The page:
229 F.2d 675
James ANDERSON et al., as Trustees of Hermann Hospital Estate, Appellants,
UNITED STATES of America and The Veterans Administration, Appellees.
United States Court of Appeals Fifth Circuit.
February 10, 1956.
John H. Crooker, Jr., Houston, Tex., (Fulbright, Crooker, Freeman, Bates & Jaworski, Houston, Tex., of counsel) for appellants.
Reginald W. Barnes, Roger P. Marquis, Attys. Dept. of Justice, Washington, D. C., Perry W. Morton, Asst. Atty. Gen., Malcolm R. Wilkey, U. S. Atty., Houston, Tex., for appellees.
Before HUTCHESON, Chief Judge, and HOLMES and RIVES, Circuit Judges.
HOLMES, Circuit Judge.
This action was filed June 15, 1955, by appellants, as trustees of the Hermann Hospital Estate, against the United States and the Veterans Administration, seeking a declaratory judgment determining the rights and legal relations of the parties with reference to 180.129 acres of land out of a 199-acre tract, which had been condemned and appropriated to a public use and title thereto vested in the United States by a final judgment of the court below on the 14th of October, 1948. The compensation to which said trustees were entitled was also fixed in said judgment and subsequently paid by the United States. The complaint alleges that the United States has abandoned all plans to devote this property to any public use, and will sell the same to some private purchaser, who may put it to a non-public and unrestricted use unless restrained by an injunction of said court.
The United States moved to dismiss the complaint (1) for lack of jurisdiction of the subject matter and of the parties; (2) because the Veterans Administration is not a body corporate and is not suable under any act of Congress; (3) in the alternative, because the service of process was upon the chief attorney of the regional office of the Veterans Administration, and said attorney was without authority to accept service of process that did not meet the requirements of Rule 4(d) of the Federal Rules of Civil Procedure, 28 U.S.C. Therefore, it was claimed that said service was ineffective to give the court below jurisdiction of said Veterans Administration. Also in the alternative and finally, the United States said that the complaint failed to state a claim upon which relief could be granted. This contention is broad enough to include the defense of res judicata, since it appears from the face of the complaint that title to the property was vested in the United States by a final judgment in the condemnation proceedings, and no legal ground of invalidating the judgment is alleged in the complaint.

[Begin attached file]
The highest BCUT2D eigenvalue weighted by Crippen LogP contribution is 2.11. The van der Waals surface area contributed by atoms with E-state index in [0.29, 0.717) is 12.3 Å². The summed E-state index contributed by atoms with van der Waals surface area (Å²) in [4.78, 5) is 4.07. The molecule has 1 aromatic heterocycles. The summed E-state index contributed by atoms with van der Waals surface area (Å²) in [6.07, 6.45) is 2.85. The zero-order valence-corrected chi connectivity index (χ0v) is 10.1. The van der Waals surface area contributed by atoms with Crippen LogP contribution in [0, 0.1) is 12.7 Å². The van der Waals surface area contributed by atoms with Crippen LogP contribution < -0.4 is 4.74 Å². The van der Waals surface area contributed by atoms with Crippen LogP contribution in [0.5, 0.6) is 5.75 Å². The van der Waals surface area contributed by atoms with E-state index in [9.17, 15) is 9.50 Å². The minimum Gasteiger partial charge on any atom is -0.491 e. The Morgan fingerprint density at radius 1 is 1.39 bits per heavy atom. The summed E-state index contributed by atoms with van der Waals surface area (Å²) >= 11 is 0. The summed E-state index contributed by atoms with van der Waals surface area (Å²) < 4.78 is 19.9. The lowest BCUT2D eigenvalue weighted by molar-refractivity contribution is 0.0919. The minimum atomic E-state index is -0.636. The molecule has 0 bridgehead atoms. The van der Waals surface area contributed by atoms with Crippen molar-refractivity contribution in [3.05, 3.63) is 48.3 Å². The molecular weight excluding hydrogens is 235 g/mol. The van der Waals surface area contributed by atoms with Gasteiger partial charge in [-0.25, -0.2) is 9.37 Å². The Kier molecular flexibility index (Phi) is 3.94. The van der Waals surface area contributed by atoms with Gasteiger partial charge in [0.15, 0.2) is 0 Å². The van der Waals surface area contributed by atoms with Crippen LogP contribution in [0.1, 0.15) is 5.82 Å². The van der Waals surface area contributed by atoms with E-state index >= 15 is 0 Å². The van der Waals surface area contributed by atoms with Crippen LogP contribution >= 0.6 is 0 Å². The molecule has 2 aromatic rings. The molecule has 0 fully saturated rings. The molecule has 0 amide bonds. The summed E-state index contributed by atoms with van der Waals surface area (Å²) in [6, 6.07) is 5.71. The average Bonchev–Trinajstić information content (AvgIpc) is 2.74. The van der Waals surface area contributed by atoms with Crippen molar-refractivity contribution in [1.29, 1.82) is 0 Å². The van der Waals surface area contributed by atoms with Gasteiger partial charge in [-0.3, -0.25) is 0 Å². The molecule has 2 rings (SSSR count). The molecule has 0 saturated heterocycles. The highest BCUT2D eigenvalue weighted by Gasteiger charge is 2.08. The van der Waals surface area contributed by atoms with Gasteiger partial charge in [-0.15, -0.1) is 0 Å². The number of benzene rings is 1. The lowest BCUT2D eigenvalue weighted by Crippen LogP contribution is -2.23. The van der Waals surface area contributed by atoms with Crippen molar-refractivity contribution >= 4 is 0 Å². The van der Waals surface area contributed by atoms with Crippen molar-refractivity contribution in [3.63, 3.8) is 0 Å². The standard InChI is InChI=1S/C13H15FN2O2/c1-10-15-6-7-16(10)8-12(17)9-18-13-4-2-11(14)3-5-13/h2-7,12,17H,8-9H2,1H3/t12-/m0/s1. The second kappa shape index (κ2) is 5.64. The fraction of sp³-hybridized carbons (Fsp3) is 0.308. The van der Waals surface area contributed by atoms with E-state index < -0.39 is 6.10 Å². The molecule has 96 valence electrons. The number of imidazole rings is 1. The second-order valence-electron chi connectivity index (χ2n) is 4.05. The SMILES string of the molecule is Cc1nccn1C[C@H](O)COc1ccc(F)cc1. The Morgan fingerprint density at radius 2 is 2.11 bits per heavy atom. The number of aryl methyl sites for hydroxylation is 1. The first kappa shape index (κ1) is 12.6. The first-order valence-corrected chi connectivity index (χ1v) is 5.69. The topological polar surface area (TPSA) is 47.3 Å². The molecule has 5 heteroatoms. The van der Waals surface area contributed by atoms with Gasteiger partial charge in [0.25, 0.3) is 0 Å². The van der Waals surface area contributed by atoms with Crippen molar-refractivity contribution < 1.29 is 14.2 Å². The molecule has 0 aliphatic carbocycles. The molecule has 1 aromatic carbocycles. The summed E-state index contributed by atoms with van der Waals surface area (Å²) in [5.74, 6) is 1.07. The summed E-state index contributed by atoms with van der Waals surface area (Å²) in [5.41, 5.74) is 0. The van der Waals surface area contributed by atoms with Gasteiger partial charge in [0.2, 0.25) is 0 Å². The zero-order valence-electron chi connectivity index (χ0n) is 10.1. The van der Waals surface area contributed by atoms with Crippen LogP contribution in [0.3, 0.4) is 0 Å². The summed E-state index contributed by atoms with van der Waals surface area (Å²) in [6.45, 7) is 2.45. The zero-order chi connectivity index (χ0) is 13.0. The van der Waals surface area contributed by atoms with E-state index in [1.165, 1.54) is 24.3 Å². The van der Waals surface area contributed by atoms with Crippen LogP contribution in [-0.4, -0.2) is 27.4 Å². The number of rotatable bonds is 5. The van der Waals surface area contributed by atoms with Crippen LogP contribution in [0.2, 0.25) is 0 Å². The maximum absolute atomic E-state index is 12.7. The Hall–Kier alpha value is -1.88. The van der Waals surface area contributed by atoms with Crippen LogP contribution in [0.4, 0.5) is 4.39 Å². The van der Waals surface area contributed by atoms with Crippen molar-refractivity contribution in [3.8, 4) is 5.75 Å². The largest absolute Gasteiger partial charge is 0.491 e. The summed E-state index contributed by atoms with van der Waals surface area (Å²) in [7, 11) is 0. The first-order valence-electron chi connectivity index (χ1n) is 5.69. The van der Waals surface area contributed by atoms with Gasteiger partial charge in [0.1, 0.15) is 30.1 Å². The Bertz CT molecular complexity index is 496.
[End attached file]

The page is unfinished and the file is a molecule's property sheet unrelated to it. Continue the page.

The only allegation of jurisdiction in the complaint is that the same is granted under Sec. 1331, Title 28, of the United States Code. This section confers original jurisdiction on the district courts of all civil actions wherein the matter in controversy exceeds the sum or value of $3000, exclusive of interest and costs, and arises under the constitution, laws, or treaties of the United States. This section cannot be relied on for that purpose, since the United States cannot be sued without its consent. The appellants do not allege a claim for money damages cognizable under 28 U.S.C. § 1346(a) (2); and there is no statute authorizing an injunction against the United States. Belknap v. Schild, 161 U.S. 10, 16 S.Ct. 443, 40 L.Ed. 599; Larson v. Domestic & Foreign Commerce Corp., 337 U.S. 682, 703, 69 S.Ct. 1457, 93 L.Ed. 1628. Furthermore, the Declaratory Judgments Act, 28 U.S.C. § 2201, does not grant any consent of the United States to be sued. Love v. United States, 8 Cir., 108 F.2d 43. Cf. Blackmar v. Guerre, 342 U.S. 512, 515-516, 72 S.Ct. 410, 96 L.Ed. 534; Trueman Fertilizer Co. v. Larson, 5 Cir., 196 F.2d 910; Mitchell v. United States, D.C., 111 F.Supp. 104, 105.
The United States is the owner in fee simple of the land in question, and is an indispensable party to this suit; but since it cannot be made a party, because it has never consented to be sued in an action of this kind, the court below did not err in dismissing the complaint. The right of the United States to dispose of its property, which is no longer needed for essential governmental purposes, is recognized by Article 4, Sec. 3, clause 2, of the Constitution. Berman v. Parker, 348 U.S. 26, 75 S.Ct. 98, 99 L.Ed. 27; United States v. Forbes, D.C., 259 F. 585, affirmed 5 Cir., 268 F. 273; Old Dominion Land Co. v. United States, 4 Cir., 296 F. 20, affirmed 269 U.S. 55, 46 S.Ct. 39, 70 L.Ed. 162; City of Springfield v. United States, 1 Cir., 99 F.2d 860, 863.